This movement has grown in recent years to include approximately 1300 “test-optional” colleges and universities. At last count, there were at least 5300 colleges and universities in the US. This means that only about 24% of schools in the US have gone “test-optional,” which leaves a whopping 76% that still require SAT/ACT scores to be submitted.
As regards the “test-blind” movement, 4 schools out of 5300 means that only .0001% of US schools are test-blind.
UC Faculty Senate Votes to Keep the SAT/ACT
Last year, the University of California system was asked to institute a “test-optional” policy for all 10 campuses. An official university task force was created to ascertain whether standardized tests create an unfair disadvantage for underprivileged students. The report came back in overwhelming support for keeping the SAT and ACT, finding that standardized tests actually help underprivileged students gain access to admissions, rather than harming their chances. As a result, the UC faculty senate recently voted unanimously (51-0) to keep the SAT and ACT requirement. For more information on this development, click here. ***UPDATE: since this blog post was written, the UC Board of Regents has voted to overturn the unanimous faculty senate vote, going test-optional for the next two years, with the possibility of going test-blind in five years. For more on this development, please see my next blog post, Standardized Testing and the Race for Diversity
SAT/ACT Scores and the Competitive Edge
Unless a school openly announces that it has gone “test-blind,” students are still far better off if they submit competitive SAT or ACT scores with their applications, even if that school has gone “test-optional.” I recently spoke to the Associate Director of Admissions for a liberal arts college that has been test-optional for over 20 years. According to this experienced administrator, even though the college is well-known for its test-optional policy, about 75% of all applicants still submit SAT or ACT Scores. Even higher percentages of students submit test scores at more prestigious test-optional schools. For example, the University of Chicago—one of most prestigious universities in America—went test-optional in 2018. According to an article in US News and World Report, however, only 15% of applicants used the test-optional policy in 2019, which leaves 85% who still submitted SAT or ACT scores. With this many students still submitting scores, it’s clear that any competitive application is far stronger with standardized test scores.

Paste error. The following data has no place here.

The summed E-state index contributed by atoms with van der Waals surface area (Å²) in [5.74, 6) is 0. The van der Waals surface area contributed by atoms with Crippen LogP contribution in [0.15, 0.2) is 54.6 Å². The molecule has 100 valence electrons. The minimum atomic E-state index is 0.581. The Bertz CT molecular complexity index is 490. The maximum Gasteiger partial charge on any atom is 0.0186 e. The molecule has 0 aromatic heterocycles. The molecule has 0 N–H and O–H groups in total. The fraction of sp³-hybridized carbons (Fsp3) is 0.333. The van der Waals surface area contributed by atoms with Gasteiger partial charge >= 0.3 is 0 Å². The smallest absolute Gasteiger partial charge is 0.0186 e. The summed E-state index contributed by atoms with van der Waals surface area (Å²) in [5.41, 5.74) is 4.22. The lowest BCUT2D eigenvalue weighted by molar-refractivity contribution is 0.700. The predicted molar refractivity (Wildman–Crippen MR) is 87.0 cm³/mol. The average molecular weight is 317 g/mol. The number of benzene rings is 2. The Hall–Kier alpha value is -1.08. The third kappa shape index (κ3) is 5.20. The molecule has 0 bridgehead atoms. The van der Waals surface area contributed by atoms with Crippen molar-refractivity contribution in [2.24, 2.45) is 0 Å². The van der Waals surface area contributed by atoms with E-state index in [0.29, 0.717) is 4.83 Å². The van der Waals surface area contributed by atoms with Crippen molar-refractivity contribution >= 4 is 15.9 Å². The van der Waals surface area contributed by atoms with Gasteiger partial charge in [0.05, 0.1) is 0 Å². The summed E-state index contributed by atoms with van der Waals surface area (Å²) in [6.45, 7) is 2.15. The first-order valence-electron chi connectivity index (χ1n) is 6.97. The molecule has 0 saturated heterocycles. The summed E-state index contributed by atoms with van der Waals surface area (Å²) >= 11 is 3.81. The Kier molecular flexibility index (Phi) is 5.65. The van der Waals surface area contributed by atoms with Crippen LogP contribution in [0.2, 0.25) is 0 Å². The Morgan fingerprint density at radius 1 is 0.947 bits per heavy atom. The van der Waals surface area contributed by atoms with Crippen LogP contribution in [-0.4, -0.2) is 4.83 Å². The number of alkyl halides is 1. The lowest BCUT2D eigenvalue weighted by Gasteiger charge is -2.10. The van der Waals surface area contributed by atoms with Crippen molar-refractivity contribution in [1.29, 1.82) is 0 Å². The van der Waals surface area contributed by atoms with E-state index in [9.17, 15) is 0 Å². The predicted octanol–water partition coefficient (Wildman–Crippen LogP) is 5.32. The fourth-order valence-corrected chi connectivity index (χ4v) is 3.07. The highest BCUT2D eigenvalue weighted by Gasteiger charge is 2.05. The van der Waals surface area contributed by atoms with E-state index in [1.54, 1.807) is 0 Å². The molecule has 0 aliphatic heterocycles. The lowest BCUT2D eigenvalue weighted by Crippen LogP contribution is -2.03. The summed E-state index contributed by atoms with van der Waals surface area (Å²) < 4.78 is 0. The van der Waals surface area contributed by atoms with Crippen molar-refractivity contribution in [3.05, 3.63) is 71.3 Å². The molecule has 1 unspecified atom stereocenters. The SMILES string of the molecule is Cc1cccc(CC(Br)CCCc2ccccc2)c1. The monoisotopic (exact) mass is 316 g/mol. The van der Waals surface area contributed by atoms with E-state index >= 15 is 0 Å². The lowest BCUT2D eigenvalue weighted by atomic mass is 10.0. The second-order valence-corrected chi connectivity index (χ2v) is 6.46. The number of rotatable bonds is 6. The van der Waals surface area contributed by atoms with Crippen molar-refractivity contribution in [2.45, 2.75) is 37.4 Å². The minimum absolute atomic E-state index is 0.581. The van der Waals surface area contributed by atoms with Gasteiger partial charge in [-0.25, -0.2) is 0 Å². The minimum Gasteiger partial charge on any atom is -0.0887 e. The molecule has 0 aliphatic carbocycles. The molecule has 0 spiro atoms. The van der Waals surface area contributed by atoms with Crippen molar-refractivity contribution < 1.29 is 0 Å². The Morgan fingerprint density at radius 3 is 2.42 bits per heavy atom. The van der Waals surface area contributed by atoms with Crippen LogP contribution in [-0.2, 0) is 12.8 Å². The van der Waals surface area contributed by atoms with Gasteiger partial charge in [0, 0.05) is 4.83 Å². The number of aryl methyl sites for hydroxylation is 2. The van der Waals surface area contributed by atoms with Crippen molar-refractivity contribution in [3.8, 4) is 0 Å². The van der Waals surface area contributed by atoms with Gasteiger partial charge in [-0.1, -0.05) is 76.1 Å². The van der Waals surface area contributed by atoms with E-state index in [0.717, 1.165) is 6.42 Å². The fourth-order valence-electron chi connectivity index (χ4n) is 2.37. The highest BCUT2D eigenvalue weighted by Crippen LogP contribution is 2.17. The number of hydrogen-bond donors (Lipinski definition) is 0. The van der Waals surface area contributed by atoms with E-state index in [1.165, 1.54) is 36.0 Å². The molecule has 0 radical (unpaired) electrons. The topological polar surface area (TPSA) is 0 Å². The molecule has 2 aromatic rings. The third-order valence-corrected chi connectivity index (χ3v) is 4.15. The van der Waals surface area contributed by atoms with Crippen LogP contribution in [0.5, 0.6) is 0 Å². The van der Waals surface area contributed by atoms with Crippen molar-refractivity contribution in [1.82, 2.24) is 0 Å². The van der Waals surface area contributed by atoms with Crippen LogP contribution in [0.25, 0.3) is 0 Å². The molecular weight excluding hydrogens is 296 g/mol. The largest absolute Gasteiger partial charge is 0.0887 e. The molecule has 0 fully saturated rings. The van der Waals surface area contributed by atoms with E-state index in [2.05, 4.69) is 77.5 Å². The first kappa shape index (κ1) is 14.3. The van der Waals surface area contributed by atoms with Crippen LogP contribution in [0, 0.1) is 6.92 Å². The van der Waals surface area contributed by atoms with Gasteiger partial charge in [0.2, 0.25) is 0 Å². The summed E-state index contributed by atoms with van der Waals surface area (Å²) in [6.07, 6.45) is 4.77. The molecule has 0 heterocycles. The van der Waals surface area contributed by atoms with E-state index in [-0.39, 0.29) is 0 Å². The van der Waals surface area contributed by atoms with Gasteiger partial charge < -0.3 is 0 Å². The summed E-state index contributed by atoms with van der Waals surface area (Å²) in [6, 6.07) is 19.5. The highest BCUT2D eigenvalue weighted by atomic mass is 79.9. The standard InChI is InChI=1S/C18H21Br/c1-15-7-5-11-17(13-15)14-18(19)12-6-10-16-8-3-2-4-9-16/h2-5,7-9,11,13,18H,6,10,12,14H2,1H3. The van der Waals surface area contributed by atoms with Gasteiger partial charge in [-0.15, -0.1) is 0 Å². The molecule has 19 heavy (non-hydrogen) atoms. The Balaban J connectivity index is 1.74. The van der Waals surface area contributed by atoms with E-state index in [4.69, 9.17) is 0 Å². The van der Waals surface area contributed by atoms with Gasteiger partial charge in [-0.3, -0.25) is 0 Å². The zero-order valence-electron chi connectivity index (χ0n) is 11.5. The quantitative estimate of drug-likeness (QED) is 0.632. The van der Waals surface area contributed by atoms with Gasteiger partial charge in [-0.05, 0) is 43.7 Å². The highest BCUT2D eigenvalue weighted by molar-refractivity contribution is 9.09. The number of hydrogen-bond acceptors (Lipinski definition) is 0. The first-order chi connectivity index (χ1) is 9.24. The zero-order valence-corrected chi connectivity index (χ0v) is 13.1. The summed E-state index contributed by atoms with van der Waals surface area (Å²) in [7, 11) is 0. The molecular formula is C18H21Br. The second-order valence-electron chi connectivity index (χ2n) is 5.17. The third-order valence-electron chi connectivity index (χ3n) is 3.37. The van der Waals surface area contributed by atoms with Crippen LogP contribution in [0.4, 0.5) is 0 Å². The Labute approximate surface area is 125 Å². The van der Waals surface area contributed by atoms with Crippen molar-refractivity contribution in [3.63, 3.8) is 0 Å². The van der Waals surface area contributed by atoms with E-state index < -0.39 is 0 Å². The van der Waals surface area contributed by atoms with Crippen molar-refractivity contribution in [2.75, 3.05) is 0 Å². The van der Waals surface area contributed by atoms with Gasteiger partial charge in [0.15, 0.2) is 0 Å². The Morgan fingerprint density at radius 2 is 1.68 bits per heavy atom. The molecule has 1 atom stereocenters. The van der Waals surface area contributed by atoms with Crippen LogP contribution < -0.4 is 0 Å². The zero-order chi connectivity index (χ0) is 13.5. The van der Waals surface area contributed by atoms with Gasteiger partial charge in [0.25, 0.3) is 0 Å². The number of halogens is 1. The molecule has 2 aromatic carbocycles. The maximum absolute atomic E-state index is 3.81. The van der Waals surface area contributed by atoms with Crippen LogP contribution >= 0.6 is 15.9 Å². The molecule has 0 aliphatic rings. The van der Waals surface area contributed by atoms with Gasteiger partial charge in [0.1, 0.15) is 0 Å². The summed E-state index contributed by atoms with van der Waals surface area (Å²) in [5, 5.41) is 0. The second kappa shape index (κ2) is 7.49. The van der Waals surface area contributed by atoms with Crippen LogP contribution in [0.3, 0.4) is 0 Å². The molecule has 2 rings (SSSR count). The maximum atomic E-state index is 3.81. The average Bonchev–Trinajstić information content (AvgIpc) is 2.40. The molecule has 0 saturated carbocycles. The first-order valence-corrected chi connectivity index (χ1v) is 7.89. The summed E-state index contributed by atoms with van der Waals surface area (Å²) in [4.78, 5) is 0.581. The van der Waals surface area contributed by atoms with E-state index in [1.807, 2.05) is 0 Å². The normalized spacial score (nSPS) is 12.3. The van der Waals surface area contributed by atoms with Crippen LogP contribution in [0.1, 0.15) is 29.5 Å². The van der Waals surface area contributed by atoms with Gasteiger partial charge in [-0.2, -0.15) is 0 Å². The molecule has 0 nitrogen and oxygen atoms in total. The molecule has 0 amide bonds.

This competitive edge is not hard to visualize. If an admissions officer at a test-optional school sees two applications side-by-side with nearly identical GPAs, extracurriculars, college essays, and recommendation letters, and only one of these applications includes a stellar SAT or ACT score, it’s not hard to guess which application will come out on top. Not to mention the fact that many academic and merit-based scholarships require students to submit SAT or ACT scores as a decisive part of their applications.
So instead of seeing the COVID-19 crisis as a hall pass to skip the SAT or ACT, students should use this extra time to double down on their test prep and make their applications even more competitive. The result could be admission to a dream school, a full-ride scholarship, or both.